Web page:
New Kingdom, Dynasty 19–20
Height x width: 15.9 x 4.7 cm (6 1/4 x 1 7/8 in.)
Medium or Technique
Not On View
This shawabty of brownish clay has a thick coating of white paint over majority of body in imitation of linen wrappings. It is a flat-backed mummiform figure with a black painted tripartite wig with brownish-orange bands at the ends of the front lappets of hair. It wears a multi-stranded necklace painted yellow and white. Its crossed and opposed on the chest. Each hand holds a hoe against the shoulder. A vertical band of black hieroglyphs on a yellow background runs down the center of the legs. The shawabty’s face is painted light reddish-brown, as are hands, necklace, and text border lines. The shawabty was broken, but has been mended. The break obscures reading of the owner’s name, which may contain the element “-Inpu.”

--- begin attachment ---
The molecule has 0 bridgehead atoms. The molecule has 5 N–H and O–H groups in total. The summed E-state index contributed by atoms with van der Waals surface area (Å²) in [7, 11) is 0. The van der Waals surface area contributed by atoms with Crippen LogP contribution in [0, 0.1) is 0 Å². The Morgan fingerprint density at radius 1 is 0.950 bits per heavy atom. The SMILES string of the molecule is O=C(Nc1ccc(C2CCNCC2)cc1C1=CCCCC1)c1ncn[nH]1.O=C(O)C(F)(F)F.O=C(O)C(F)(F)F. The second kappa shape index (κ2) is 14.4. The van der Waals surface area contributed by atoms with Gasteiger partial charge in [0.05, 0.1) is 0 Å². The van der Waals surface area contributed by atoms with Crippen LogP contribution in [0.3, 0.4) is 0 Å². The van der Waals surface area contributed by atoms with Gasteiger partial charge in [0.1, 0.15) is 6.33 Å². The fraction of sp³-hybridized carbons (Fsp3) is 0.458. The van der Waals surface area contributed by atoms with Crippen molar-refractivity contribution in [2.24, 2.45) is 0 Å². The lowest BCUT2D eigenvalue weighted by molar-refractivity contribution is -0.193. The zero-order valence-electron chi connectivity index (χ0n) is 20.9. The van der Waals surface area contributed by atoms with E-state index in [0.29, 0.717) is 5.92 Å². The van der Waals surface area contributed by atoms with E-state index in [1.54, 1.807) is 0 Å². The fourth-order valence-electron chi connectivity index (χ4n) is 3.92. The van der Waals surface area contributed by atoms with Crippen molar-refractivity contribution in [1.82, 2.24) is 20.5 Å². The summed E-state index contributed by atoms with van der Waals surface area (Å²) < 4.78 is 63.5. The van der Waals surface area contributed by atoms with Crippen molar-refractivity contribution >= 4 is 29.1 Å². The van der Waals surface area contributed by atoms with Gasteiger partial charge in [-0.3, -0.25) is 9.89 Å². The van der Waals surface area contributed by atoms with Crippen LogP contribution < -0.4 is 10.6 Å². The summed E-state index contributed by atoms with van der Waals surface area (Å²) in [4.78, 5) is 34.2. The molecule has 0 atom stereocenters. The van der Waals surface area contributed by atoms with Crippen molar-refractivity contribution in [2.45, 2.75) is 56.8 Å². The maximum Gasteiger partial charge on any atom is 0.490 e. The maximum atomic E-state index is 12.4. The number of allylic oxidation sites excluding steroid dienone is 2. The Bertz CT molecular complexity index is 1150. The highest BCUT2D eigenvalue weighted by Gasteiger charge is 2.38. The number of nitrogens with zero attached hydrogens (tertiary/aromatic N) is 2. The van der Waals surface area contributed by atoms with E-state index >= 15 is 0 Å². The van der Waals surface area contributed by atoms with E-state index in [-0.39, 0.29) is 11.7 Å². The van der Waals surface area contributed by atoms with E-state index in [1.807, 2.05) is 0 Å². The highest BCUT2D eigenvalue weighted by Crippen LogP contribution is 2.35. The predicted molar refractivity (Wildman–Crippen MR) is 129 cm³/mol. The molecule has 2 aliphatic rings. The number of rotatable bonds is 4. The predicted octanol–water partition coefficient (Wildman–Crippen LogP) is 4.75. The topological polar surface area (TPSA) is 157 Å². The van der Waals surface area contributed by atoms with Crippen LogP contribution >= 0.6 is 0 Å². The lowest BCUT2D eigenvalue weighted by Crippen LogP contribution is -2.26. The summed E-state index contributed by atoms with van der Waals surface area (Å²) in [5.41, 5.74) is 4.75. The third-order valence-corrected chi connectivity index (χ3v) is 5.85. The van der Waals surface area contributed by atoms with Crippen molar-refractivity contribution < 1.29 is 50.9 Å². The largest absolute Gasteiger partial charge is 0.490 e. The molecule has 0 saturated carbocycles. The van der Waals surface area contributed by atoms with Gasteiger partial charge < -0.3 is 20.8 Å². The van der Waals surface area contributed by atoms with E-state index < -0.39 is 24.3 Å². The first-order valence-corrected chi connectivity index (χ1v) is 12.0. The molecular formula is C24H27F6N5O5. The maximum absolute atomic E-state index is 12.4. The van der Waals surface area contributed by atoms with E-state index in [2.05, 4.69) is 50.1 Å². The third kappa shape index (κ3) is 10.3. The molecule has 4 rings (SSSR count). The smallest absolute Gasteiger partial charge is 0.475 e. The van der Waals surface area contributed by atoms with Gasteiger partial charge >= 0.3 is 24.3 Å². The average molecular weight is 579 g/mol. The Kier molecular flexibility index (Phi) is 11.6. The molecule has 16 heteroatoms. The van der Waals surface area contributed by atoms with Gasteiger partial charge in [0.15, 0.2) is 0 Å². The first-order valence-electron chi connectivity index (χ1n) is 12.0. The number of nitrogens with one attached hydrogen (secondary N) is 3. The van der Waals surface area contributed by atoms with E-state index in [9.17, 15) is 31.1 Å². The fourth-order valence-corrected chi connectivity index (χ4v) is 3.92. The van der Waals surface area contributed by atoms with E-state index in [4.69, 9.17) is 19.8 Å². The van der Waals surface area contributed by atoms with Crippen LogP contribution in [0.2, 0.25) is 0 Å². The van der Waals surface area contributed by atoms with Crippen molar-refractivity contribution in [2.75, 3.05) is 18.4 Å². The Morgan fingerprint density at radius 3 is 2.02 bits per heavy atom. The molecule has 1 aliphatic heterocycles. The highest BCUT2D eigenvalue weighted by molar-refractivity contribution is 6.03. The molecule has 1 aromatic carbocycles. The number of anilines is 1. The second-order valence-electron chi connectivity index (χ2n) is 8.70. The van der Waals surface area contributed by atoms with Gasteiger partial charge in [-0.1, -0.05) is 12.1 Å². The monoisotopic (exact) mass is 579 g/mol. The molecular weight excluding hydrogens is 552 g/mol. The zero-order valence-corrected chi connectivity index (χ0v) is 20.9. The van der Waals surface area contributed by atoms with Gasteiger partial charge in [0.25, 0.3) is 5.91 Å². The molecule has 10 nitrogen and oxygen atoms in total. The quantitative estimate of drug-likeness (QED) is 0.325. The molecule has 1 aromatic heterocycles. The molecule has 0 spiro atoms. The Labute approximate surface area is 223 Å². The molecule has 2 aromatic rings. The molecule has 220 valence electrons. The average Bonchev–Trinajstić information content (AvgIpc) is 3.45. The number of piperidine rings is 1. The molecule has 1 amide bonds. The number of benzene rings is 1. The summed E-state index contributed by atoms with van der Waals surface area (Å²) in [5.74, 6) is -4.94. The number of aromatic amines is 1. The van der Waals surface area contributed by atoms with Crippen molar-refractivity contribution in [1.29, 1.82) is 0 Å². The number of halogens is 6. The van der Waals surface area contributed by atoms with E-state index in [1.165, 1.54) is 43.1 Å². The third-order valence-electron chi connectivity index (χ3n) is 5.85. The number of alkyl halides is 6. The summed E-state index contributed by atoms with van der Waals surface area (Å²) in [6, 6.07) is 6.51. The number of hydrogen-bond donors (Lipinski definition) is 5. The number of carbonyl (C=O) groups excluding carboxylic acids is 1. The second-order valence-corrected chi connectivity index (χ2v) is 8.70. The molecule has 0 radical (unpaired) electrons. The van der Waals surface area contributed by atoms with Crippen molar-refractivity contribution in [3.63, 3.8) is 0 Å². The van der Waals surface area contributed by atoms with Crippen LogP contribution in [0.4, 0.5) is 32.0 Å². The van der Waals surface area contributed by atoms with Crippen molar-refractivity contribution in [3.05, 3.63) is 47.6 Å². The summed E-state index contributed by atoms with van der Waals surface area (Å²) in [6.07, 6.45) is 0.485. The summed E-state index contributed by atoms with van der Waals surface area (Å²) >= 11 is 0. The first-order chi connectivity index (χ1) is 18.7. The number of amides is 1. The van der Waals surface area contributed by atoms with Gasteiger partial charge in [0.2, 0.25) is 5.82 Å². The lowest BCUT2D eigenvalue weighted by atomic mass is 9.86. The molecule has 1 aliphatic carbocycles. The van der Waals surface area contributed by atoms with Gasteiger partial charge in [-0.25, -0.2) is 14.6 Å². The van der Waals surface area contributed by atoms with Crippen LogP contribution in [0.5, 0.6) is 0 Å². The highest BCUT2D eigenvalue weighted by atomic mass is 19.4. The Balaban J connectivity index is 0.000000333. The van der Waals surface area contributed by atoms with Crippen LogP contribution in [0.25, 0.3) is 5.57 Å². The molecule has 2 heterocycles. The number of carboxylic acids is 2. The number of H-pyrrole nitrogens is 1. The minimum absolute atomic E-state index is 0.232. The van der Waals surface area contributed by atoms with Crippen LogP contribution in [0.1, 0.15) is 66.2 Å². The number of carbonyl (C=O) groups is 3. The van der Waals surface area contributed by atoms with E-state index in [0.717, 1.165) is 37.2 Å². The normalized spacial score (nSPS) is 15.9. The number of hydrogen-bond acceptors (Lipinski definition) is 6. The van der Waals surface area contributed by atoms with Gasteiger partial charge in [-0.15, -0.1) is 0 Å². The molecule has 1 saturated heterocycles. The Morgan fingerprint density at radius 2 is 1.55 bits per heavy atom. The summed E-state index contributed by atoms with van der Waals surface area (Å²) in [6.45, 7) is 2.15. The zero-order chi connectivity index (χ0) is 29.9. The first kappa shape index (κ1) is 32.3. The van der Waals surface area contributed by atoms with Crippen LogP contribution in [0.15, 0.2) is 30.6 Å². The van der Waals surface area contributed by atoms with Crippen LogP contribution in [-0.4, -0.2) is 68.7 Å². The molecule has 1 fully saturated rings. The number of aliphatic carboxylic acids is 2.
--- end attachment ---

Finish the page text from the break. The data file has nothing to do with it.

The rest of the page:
Translation of the text:
The illuminated one, Osiris …-Inpu(?), True-of-Voice.
Transliteration of the text:
(sH)D Wsir … Inpw(?) mAa xrw
An ancient Egyptian shawabty is a funerary figurine that was intended to magically animate in the Afterlife in order to act as a proxy for the deceased when called upon to tend to field labor or other tasks. This expressed purpose was sometimes written on the shawabty itself in the form of a “Shawabty Spell,” of which versions of various length are known. Shorter shawabty inscriptions could also just identify the deceased by name and, when applicable, title(s). However, many shawabtys carry no text at all. The ideal number of such figurines to include in a tomb or burial seems to have varied during different time periods.
By 1836: Robert Hay Collection, Linplum, Scotland; 1863: to his son, Robert James Alexander Hay; 1868-1872: Way Collection, Boston (purchased by Samuel A. Way through London dealers Rollin and Feuardent, 27 Haymarket); 1872: given to the MFA by Samuel's son, C. Granville Way. (Accession Date: June 28, 1872)
Hay Collection—Gift of C. Granville Way